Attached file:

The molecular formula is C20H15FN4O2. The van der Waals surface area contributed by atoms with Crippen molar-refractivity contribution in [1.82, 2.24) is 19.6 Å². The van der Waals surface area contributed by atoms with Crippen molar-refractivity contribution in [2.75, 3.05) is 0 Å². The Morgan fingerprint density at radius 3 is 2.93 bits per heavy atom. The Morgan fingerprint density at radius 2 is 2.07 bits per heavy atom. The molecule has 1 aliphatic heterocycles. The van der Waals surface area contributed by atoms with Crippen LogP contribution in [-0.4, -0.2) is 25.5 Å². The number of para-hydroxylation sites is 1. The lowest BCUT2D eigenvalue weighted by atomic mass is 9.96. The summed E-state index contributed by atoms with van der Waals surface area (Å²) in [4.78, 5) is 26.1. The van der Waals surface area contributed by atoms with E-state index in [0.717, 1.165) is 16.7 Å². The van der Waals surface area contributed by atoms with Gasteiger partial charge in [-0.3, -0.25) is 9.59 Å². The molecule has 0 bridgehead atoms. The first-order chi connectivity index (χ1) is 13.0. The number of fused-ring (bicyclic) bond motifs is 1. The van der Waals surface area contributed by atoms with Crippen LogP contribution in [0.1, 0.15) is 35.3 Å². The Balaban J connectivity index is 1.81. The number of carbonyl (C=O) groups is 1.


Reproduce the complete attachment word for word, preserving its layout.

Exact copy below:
The molecular formula is C20H15FN4O2. The van der Waals surface area contributed by atoms with Crippen molar-refractivity contribution in [1.82, 2.24) is 19.6 Å². The van der Waals surface area contributed by atoms with Crippen molar-refractivity contribution in [2.75, 3.05) is 0 Å². The Morgan fingerprint density at radius 3 is 2.93 bits per heavy atom. The Morgan fingerprint density at radius 2 is 2.07 bits per heavy atom. The molecule has 1 aliphatic heterocycles. The van der Waals surface area contributed by atoms with Crippen LogP contribution in [-0.4, -0.2) is 25.5 Å². The number of para-hydroxylation sites is 1. The lowest BCUT2D eigenvalue weighted by atomic mass is 9.96. The summed E-state index contributed by atoms with van der Waals surface area (Å²) in [4.78, 5) is 26.1. The van der Waals surface area contributed by atoms with E-state index in [0.717, 1.165) is 16.7 Å². The van der Waals surface area contributed by atoms with Gasteiger partial charge in [-0.3, -0.25) is 9.59 Å². The molecule has 0 bridgehead atoms. The first-order chi connectivity index (χ1) is 13.0. The number of fused-ring (bicyclic) bond motifs is 1. The van der Waals surface area contributed by atoms with Crippen LogP contribution in [0.1, 0.15) is 35.3 Å². The Balaban J connectivity index is 1.81. The number of carbonyl (C=O) groups is 1.